The Expository Files.


The New Testament: History's Verdict 

 

From time to time, in a society governed by self and sin, the integrity of the New Testament is called into question. We should be ever prepared for such attacks and ready for an appropriate response. The following passage from a popular work on evidences may be helpful.

"When an event takes place in history and there are enough people alive who were eyewitnesses of it or had participated in the event, and when the information is published, one is able to verify the validity of an historical event (circumstanial evidence).

"William Lyon Phelps, for more than 40 years Yale's distinguished professor of English literature, author of some 20 volumes of literary studies, public orator of Yale says:

"'In the whole story of Jesus Christ, the most important event is the resurrection. Christian faith depends on this. It is encouraging to know that it is explicitly given by all four evangelists and told also by Paul. The names of those who saw Him after His triumph over death are recorded; and it may be said that the historical evidence for the resurrection is stronger than for any other miracle anywhere narrated; for as Paul said, if Christ is not risen from the dead then is our preaching in vain, and your faith is also vain.'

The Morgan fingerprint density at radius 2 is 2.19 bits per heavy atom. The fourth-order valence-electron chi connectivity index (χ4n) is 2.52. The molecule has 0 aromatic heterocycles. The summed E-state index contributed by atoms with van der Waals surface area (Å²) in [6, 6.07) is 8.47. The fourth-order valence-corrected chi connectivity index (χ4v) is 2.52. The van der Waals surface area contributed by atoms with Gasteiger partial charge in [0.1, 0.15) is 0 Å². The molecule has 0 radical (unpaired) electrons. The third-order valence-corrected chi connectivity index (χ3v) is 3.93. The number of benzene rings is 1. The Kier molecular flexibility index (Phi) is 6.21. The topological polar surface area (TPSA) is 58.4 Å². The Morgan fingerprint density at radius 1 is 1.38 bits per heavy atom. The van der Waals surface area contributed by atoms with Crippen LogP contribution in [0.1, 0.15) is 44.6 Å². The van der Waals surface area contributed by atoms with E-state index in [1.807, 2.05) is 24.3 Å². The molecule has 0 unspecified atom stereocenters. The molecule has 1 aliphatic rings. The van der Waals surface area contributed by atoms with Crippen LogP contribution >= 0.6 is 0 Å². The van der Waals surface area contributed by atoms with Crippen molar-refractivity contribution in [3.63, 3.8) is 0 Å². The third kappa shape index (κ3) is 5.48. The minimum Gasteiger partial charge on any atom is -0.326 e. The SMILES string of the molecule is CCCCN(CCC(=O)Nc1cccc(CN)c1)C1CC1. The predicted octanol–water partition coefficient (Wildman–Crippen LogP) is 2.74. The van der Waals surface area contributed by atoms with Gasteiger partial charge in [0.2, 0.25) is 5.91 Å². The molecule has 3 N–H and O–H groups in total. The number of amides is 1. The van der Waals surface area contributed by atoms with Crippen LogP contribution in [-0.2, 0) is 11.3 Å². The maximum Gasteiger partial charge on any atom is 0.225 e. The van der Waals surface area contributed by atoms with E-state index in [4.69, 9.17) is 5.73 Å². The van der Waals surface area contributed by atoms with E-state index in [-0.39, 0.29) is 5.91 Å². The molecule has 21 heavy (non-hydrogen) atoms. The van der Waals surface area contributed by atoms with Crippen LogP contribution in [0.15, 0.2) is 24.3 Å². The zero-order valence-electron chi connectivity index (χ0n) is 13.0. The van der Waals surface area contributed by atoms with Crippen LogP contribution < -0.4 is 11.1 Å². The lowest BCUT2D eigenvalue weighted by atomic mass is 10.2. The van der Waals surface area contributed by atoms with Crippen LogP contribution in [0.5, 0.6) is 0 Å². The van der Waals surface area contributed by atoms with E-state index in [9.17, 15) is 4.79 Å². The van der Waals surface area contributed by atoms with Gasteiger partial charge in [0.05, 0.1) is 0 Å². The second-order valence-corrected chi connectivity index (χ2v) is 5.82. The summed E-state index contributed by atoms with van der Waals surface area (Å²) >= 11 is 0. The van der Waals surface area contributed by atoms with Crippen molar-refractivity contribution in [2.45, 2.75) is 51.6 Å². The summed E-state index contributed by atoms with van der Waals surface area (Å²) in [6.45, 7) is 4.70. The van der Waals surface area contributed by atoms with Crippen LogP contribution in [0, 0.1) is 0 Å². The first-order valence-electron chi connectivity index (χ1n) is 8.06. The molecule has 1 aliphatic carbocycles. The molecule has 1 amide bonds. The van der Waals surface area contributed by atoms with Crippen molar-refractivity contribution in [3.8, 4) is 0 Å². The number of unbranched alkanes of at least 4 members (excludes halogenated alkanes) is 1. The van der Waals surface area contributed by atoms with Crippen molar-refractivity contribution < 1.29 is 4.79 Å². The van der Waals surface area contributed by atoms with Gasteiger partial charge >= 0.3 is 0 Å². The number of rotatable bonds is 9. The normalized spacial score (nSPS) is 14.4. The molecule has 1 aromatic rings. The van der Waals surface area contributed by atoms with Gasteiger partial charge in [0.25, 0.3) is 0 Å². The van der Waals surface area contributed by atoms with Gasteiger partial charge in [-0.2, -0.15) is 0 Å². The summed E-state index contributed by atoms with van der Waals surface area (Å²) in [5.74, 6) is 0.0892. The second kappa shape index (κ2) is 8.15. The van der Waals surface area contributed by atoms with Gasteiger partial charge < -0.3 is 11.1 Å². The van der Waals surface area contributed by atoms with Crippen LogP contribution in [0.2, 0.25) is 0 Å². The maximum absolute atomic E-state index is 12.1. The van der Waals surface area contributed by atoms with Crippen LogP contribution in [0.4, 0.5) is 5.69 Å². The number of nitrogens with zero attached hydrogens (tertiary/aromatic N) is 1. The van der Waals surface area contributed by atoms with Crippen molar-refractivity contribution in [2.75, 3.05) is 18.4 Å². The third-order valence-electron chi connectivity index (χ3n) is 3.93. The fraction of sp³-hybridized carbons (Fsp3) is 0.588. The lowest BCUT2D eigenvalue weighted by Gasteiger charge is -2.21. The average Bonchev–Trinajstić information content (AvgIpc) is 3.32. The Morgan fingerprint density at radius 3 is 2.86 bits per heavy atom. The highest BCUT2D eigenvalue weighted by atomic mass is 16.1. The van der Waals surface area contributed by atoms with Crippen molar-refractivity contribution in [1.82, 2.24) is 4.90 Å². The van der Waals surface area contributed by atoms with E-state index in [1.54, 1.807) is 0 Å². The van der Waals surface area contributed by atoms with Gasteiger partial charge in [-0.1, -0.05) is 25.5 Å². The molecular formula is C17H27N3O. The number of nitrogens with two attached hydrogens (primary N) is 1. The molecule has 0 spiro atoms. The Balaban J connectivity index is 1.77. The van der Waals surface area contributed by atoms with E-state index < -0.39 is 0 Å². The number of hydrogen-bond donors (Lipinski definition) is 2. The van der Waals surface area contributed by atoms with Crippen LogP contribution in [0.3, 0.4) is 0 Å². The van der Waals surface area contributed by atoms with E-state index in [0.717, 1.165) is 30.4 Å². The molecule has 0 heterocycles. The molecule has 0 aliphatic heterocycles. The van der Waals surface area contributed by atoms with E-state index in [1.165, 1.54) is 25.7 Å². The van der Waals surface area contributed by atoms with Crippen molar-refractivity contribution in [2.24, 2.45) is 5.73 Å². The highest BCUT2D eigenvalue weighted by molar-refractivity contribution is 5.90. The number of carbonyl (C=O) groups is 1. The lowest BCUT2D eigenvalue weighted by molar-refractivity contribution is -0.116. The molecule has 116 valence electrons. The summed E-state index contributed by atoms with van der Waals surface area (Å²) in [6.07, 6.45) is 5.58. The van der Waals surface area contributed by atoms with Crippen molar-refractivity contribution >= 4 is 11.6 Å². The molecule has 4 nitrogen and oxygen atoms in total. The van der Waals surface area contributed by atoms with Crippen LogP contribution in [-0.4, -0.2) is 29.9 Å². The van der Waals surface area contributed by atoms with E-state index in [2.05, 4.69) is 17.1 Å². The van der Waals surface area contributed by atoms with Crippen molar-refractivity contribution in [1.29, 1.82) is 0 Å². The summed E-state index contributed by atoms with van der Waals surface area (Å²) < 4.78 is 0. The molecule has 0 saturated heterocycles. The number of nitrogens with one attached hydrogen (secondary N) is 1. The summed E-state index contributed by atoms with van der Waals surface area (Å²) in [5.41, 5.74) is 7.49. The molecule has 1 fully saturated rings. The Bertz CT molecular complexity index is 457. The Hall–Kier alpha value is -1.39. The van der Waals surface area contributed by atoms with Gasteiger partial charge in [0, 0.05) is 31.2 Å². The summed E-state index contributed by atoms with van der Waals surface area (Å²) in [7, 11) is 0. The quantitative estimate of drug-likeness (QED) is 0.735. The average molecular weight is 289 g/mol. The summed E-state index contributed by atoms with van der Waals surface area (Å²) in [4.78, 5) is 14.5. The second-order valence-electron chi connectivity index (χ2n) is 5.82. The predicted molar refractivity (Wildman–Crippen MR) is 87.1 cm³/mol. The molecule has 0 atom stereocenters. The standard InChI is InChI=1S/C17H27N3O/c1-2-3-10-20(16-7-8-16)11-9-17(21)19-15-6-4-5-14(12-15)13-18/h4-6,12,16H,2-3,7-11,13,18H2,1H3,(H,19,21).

"Professor Ambrose Fleming, emeritus professor of Electrical Engineering in the University of Longdon, honorary fellow of St. John's College, Cambridge, receiver of the Faraday Medal in 1928, . . . one of England's outstanding scientists . . . says of the New Testament documents:

"'We must take this evidence of experts as to the age and authenticity of this writing, just as we take the facts of astronomy on the evidence of astronomers who do not contradict each other. This being so, we can ask ourselves whether it is probable that such book, describing events that occurred about thirty or forty years previously, could have been accepted and cherished if the stories of abnormal events in it were false or mythical. It is impossible, because the memory of all elderly persons regarding events of thirty or forty years before is perfectly clear'."

From Evidence Demands a Verdict, by Josh McDowell, p.#189.

 By Warren E. Berkley
The Final Page
From Expository Files 4.2; February 1997

 

 

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